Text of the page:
September Birthstone Sapphire
September Birthstone Sapphire

September - Sapphire

Sapphires are the birthstone for the month of September and the zodiac sign Virgo. It is also the gemstone of choice for the 5th and 45th wedding anniversary. One of the four precious gemstones known, the others are Ruby, Diamond and Emerald, Sapphires are most notably blue, but come in other colors as well.

Reputed Properties, Myths & Folklore

Sapphires in ancient times were associated with the ability to see the future. It was believed that the stone brought about clarity in perceiving what the spirit world wanted you to see. As time progressed it was associated with mental clarity and emotional balance. In old world religions sapphires were thought to help a person avoid evil thoughts and deeds. Many spiritual leaders bedecked themselves with the gem to show their spiritual purity. In modern times, sapphires are associated with all the qualities that are found in a good relationship. Loyalty and reliability, faithfulness and sincerity are just a few of the qualities that are related to the blue sapphire. Many men, including Great Britain's Prince William, select a blue sapphire engagement ring as an expression of their deepest feelings for their bride to be. In a long held tradition, it is said the brighter the sapphire shines, the deeper the love felt for each other.

Formation of Sapphires

Sapphires are formed differently throughout the world. Sapphires from the Kashmir region, the most sought after sapphires in the world, are found in veins of pegmatite. The area has a high concentration of iron and boron, leading gemologist to believe that these additional elements is what gives a Kashmir sapphire its distinct blue color.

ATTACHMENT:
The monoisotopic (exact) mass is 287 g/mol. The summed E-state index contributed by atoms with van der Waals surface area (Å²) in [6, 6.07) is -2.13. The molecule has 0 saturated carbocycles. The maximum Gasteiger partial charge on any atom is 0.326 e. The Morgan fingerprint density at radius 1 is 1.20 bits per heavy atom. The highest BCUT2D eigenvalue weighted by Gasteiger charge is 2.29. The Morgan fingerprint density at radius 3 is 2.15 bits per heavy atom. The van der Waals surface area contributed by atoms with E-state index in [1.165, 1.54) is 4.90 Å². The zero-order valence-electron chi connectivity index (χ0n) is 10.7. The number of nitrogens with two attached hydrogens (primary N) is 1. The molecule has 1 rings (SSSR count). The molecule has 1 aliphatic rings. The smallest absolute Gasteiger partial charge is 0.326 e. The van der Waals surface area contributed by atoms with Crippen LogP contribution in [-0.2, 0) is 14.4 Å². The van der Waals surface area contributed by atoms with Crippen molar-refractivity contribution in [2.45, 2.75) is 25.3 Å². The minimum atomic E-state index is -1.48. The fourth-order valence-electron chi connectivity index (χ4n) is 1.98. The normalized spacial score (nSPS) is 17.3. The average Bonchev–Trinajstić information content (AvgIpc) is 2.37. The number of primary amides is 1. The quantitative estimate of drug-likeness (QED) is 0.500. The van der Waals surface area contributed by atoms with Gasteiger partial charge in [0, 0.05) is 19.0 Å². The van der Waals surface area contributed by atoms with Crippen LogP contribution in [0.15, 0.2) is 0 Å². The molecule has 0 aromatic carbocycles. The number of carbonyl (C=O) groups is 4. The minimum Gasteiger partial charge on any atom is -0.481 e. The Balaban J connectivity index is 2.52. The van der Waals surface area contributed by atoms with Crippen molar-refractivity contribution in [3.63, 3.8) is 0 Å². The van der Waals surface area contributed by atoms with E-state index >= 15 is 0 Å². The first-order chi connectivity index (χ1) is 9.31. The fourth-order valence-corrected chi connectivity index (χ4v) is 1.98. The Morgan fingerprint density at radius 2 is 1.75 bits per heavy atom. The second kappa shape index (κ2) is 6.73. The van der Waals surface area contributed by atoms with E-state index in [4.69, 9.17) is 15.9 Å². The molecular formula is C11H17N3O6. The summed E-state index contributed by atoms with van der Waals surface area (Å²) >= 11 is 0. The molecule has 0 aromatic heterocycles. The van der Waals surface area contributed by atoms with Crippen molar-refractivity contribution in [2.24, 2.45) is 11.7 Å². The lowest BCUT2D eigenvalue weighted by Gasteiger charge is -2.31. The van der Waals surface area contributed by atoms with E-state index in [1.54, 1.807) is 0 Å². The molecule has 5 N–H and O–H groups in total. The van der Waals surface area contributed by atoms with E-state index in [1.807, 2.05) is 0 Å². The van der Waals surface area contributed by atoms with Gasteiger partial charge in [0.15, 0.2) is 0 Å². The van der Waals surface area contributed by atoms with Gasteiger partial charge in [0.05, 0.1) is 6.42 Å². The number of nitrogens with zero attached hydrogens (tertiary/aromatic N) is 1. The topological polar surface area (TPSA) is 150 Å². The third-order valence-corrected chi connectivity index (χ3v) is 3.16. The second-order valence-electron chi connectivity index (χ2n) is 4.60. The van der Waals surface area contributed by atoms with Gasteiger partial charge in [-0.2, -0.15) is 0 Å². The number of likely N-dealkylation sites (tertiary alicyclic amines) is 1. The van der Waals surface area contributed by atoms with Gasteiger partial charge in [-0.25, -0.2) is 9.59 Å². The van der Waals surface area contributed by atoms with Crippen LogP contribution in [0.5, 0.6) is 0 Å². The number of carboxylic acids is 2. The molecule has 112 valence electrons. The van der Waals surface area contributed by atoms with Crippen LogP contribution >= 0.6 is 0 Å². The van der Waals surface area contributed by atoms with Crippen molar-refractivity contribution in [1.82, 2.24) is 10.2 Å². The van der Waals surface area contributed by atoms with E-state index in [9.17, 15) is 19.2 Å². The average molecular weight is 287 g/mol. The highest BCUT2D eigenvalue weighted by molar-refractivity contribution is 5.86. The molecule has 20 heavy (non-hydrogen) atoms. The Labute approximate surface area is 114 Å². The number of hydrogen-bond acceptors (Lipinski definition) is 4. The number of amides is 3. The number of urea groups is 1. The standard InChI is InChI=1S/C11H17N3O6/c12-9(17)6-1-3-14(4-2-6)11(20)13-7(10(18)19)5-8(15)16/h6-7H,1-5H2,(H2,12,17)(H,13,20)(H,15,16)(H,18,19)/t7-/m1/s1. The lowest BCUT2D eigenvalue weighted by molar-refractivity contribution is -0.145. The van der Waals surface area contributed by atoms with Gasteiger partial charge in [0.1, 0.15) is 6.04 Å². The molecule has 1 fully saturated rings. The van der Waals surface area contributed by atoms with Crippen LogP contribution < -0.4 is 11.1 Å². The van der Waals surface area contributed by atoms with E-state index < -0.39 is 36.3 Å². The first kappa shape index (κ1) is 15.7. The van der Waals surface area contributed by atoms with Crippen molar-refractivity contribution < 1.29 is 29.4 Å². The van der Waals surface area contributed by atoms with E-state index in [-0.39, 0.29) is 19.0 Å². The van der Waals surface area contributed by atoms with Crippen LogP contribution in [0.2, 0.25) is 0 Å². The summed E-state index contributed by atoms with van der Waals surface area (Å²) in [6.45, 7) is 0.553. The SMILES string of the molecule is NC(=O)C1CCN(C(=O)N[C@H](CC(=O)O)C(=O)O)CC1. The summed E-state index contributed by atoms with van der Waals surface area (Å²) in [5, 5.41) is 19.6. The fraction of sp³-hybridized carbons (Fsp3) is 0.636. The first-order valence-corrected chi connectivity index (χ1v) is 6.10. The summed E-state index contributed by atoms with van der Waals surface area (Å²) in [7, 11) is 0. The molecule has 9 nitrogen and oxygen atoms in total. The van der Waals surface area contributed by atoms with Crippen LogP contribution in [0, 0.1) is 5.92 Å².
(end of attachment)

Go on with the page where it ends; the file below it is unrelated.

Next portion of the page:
Sapphires are formed under immense pressure on the earths crust. Compressed into metamorphic rock and combined with elements of the area, the gemstone is then formed. Volcanic activity provides the high temperature needed to finish the gem formation and also, eventually, pushes the gems to the surface.

The Sapphire is the second hardest substance known to man. It is only second to the natural diamond. Because of these properties, sapphires that are not jewelery quality are often used in different manufacturing processes due to their strength.

Scientists have found a way to replicate the formation of Sapphires in a controlled environment. Synthetic sapphires or lab sapphires are made using a chemical base, high temperatures and extreme pressure. While the stones may be pretty at first glance, they do not compare to the real gemstone in quality.

Chemical Composition

Sapphires are a type of Corundum. Corundum is an Aluminium Oxide. The aluminium, when mixed with other variants in the soil, decides the color of the stone. Sapphire, while found all around the world, comes in many shades of blue depending on the area it was mined from. Other colors of sapphire naturally occur, such as green, orange and even pink. Red stones are not considered sapphires, they are Rubies.

Where Sapphires are Found

Sapphires come from many parts of the world. Australia is one of the largest producers of Sapphires as is Madagascar. Thailand, China, Tanzania, Kenya, India and Pakistan all have sapphire mining operations. Myanmar (Burma) and Afghanistan are also large producers of the gemstone. Star sapphires can be found in one area of South Carolina and in Montana. Scattered deposits may be found in other parts of the world, but these are the major producing areas for the gemstone.